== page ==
If you want to say "Do you understand Mara?", it would be mara Dayaj'a'?.

bIyaj'a'? "Do you understand?" has the prefix bI- which indicates that the subject is "you" (one person) and that there is no object.

In "Do you understand Mara?", there is an object, though -- a third-person singular one ("him/her/it"). The combination of "subject = you (one person), object = him/her/it" requires the prefix Da-.

(*) The exception is if the subject is "they" and the object is "him/her/it" -- that combination does require a prefix. But a subject of "they" and no object, or a subject of "they" and an object of "them", has no prefix.


jIyaj. I think. ;)


Just to confirm, in the sentence "mara Dayaj'a'?" You say that there IS a third-person singular object (he/she/it). But is Mara not the direct object here?

Is Mara an indirect object (dative case)? Or, is "she" the direct object, and "Mara" is just a further clarification of who or what that object is?

(Sorry - I've been away from Klingon for a couple of weeks, and didn't get very far, so I'm reviewing. I'm also trying to remember what we learned about whether there are any suffixes or other indicators to denote direct and indirect objects at all in Klingon, or if we haven't gotten that far yet - I'm still on Lesson 3, Phrases.)

Thank you!


Just to confirm, in the sentence "mara Dayaj'a'?" You say that there IS a third-person singular object (he/she/it). But is Mara not the direct object here?

Yes, there is a third-person singular object: mara.

Singular nouns are third-person singular grammatically just as the pronouns "he, she, it" would be. So if the object is a singular noun (such as a person's name), then the verb prefixes have to be used that show a third-person singular object.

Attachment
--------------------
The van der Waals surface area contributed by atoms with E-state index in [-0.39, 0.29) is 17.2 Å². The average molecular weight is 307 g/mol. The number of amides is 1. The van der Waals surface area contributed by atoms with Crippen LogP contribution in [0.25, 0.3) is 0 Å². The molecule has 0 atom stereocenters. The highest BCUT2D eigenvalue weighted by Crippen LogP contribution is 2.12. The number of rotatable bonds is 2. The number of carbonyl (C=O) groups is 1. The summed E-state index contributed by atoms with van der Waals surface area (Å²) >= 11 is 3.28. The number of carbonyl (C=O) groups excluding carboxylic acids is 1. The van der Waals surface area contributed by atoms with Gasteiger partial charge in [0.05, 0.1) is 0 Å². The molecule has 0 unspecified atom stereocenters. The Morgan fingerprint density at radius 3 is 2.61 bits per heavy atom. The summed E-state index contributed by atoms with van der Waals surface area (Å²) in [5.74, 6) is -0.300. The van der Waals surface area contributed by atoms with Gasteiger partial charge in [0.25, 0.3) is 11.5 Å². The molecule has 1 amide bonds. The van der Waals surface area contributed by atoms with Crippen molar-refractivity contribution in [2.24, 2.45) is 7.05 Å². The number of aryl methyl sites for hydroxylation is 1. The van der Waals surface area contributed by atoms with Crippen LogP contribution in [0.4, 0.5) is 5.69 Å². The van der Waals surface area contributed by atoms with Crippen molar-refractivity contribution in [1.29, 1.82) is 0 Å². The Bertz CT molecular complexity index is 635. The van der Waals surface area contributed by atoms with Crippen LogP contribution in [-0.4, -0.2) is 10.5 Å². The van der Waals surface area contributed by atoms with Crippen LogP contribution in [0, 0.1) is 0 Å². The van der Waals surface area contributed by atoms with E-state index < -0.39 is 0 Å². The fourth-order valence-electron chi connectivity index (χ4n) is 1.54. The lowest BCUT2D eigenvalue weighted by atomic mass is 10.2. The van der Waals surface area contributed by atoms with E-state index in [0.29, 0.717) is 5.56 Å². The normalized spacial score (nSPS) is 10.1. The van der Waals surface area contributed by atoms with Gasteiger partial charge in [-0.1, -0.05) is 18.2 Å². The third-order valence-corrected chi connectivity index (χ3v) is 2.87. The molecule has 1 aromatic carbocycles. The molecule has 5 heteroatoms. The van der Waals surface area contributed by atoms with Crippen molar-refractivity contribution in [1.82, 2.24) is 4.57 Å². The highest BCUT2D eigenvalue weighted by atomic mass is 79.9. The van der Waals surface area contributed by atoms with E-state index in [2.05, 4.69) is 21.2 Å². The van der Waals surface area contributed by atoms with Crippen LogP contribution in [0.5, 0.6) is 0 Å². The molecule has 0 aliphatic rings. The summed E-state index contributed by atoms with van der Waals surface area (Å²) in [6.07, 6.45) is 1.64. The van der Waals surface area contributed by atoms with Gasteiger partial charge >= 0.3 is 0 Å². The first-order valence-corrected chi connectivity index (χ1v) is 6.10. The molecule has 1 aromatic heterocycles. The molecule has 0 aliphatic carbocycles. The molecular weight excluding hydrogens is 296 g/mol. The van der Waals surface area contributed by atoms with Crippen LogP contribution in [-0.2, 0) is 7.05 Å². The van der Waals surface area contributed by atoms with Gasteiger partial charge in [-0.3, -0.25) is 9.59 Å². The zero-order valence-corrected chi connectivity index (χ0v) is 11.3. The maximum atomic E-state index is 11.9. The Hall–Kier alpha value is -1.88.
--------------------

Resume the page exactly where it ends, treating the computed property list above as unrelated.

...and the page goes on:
Indirect objects are not indicated by verb prefixes -- they use a suffix on the noun, -vaD, which can be translated as "for" or "to", e.g. torghvaD paq nob mara "Mara gives a book for Torg = Mara gives Torg a book".


No, in the sentence mara Dayaj'a', the prefix Da- indicates a second-person subject (you, singular): Do you understand Mara?

There is a third-person singular object in the sentence, namely mara. There's no he/she/it involved. That would be mara yah'a': Does he/she/it understand Mara?

(And, of course, everywhere above where it says "understand" may as well be "will understand" or "understood".)


Translation was "does he understand Mara?"

I was marked wrong for "Was Mara understood?" Is there something that makes this about a specific person understanding? I felt that with it phrased this way, it would be more generic than what was given.


Yes -- the verb prefix shows what the subject is.

In this case, there is "no prefix" -- a null prefix or empty prefix -- and that means that

  • the subject is "he, she, it, they" and there is no object
  • the subject is "he, she, it, they" and the object is third person plural ("they")
  • the subject is "he, she, it" and the object is third person singular ("him, her, it")

The object is mentioned in this sentence and it's singular (Mara), which means that the subject has to be "he", "she", or "it".

Things that can understand are usually animate, so the most natural translations are "Does he understand Mara?" or "Does she understand Mara?"

If the subject were non-specific, you would use the suffix -lu' which is introduced later in the course -- mara yajlu''a'? "Did someone understand Mara? Was Mara understood?".

Or you could use the pronoun vay' "someone, something": mara yaj'a' vay'? "Did someone understand Mara?"


hanspersson what is does mara yaj'a'?" in EINGLISH


The English translation is at the top of the page.


Ok, i havent watched a lot of star trek, and i dont get how to pronounce the words. In fact i just saw big bang theory where sheldon and leonard use it and im like, so that's how its supposed to sound! Halp!


There is a pronunciation skill in this course after you have been introduced to a little bit of the grammar. Unfortunately it also lacks audio.

For some other online resources see this discussion thread: https://www.duolingo.com/comment/26605745

And to hear extended good Klingon listen to: https://soundcloud.com/cartweel/klingon-advanced-speakers-chat


Спрашивоетса как руско язычному человеку изучить всё это!


Google Translate between English and Russian, perhaps? Google Translate is quite good these days.